2 Roscoe Pound Jurisprudence

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  • + 2(,1 1/,1(Citation: 2 Roscoe Pound Jurisprudence 97 1959

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  • Chapter /0The Nature of Law

    57. The Question a Practical One. 58. Analytical Scheme of the Meanings and Constituents of

    Law. 59. The Analytical Doctrine. 60. Normative and Realist Analytical Theories. 61. The Doctrine of the Historical School 62. The Doctrine of the Nineteenth-Century Philosophical

    Jurists. 63. The Doctrine of the Sociologists. 64. Public Law, International Law, and the Analogy of

    "Law" in the Physical and other Sciences.

    2 Pound Jurisprudence-7 [ 97]1

  • Chapter 10

    The Nature of Law

    Section 57Er HE QUESTION A PRACTICAL ONE. Fromthe beginning the question, what is law?--the problem of the nature of law-has been

    la battle ground of jurisprudence. More thanone important book on jurisprudence is wholly occupiedwith this question. In recent times, there has been agrowing impatience with it. Bluntschli compared it toPilate's question, "What is truth?";1 and many whopropound it today, like Pilate, will not stay for an an-swer. Yet we cannot ignore so fundamental a question.Too much depends upon it in other connections. More-over, it is not merely academic. In at least six situationsit has been raised as a practical question in the ordinarycourse of litigation in American courts.

    1. In one type of case a state constitution or a state stat-ute having been construed by the highest court of the state andlegal transactions having been entered into on the faith of theinterpretation, the state court changes its view in later decisionswith the effect that the transactions will not be upheld in thestate courts. In such cases the federal courts, where otherwise

    I. 1 Bluntschli, Gesammelte kleine Schriften (1879) 1. Hart, Definition andTheory in Jurisprudence (1954) 70 Law Quart.Rev. 37.

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  • The Nature of Law

    there would be "gross injustice" long followed the earlier rath-er than the later state decisions as to the law of the state.2What the Supreme Court of the United States has since pro-nounced "unguarded language" in some of these cases,3 wentfurther than the actual decisions and suggested that the laterstate decisions amounted to a state law impairing the obligationof contract. They suggested that the judicial construction, so faras contract rights under it were concerned, was to be consid-ered as much a part of the statute as the text itself, and that achange in the course of judicial decision affecting such contractrights was to be treated the same as an amendment of the statuteby an express legislative enactment.4 The proposition that sucha change in the course of decision in the state courts amountedto a "law impairing the obligation of contract" within Article I, 10 of the Federal Constitution has been repudiated. 5 But theSupreme Court of the United States still holds that "in determin-ing whether a state law has impaired a contract it must decidefor itself whether there was a contract, and whether the law asenforced by the state court impairs it.6 It is enough to suggest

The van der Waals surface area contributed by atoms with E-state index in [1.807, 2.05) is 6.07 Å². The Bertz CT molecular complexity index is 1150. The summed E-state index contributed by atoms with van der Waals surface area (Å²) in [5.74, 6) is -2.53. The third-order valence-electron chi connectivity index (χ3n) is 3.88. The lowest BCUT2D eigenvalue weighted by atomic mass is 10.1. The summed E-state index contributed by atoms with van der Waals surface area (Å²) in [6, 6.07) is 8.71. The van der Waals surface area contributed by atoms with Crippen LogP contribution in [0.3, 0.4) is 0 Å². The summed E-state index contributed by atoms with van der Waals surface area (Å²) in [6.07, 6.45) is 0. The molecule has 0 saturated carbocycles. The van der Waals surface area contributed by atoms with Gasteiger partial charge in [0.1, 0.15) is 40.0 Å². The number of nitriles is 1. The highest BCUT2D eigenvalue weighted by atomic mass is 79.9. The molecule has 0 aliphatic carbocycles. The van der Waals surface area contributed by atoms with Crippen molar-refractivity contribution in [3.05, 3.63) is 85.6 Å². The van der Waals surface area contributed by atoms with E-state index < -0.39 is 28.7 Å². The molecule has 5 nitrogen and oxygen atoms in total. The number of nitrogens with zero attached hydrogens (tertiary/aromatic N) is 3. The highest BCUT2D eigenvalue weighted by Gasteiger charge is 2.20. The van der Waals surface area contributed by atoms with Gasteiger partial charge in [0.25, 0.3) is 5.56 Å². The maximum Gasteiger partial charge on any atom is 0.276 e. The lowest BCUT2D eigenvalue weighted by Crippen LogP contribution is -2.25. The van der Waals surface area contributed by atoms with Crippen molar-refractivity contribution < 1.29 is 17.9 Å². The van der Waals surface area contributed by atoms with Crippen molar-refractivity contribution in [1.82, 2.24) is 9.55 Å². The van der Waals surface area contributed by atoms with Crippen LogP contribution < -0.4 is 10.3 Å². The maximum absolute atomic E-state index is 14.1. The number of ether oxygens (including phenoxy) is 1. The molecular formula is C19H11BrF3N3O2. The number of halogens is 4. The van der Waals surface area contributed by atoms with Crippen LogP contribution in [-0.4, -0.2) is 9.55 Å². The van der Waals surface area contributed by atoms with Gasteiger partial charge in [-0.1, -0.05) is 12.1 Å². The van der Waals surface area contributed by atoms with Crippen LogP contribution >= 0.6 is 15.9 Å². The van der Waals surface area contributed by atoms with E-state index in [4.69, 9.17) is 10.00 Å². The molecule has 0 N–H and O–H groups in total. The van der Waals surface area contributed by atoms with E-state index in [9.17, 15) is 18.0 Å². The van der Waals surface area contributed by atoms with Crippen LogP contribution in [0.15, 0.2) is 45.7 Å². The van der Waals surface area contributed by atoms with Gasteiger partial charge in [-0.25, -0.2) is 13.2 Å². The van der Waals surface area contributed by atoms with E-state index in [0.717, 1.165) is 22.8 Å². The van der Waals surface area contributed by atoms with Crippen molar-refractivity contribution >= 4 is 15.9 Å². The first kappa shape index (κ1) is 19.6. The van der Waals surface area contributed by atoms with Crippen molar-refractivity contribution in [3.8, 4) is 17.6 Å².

2. Rowan v. Runnels, 5 How. (U.S.) 134, 139, 12 L.Ed. 85 (1847); Gelpckev. Dubuque, 1 Wall. (U.S.) 175, 17 L.Ed. 520 (1863); Butz v. Muscatine, 8 Wall.(U.S.) 575, 19 L.Ed. 490 (1869); Douglass v. Pike County, 101 U.S. 677, 25 L.Ed.968 (1879); Anderson v. Santa Anna, 116 U.S. 356, 6 S.Ct. 413, 29 L.Ed. 633(1886); German Savings Bank v. Franklin County, 128 U.S. 526, 9 S.Ct. 159,32 L.Ed. 519 (1888); Los Angeles v. Los Angeles City Water Works Co., 177 U.S. 558, 20 S.Ct. 736, 44 L.Ed. 886 (1900).

    3. Taft, C. J. in Tidal Oil Co. v. Flanagan, 263 U.S. 444, 454, 44 S.Ct. 197,199, 68 L.Ed. 382 (1924).

    4. Ohio Life Ins. Co. v. Debolt, 16 How. (U.S.) 416, 14 L.Ed. 997 (1853);Gelpeke v. Dubuque, 1 Wall. (U.S.) 175, 17 L.Ed. 520 (1863); Butz v. Musca-tine, 8 Wall. (U.S.) 573, 583, 19 L.Ed. 490 (1869); Douglass v. Pike County, 101U.S. 677, 686-687, 25 L.Ed. 968 (1879)., See also Haskett v. Maxey, 134 Ind.182, 190-192, 33 N.E. 358, 360-361, 19 L.R.A. 379 (1892).

    5. Tidal Oil Co. v. Flanagan, 263 U.S. 444, 44 S.Ct. 197, 68 L.Ed. 382 (1924).The italics are supplied.

    6. Ibid. Citing as examples: Jefferson Branch Bank v. Skelly, 1 Black(U.S.) 436, 443, 17 L.Ed. 173 (1861); Bridge Proprietors v. Hoboken Co., I

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  • 10. The Nature of Law

    the bearing upon this question of the later view of the Englishand American analytical jurists that the law is the sum of therules administered by the courts and that a law is such a rule.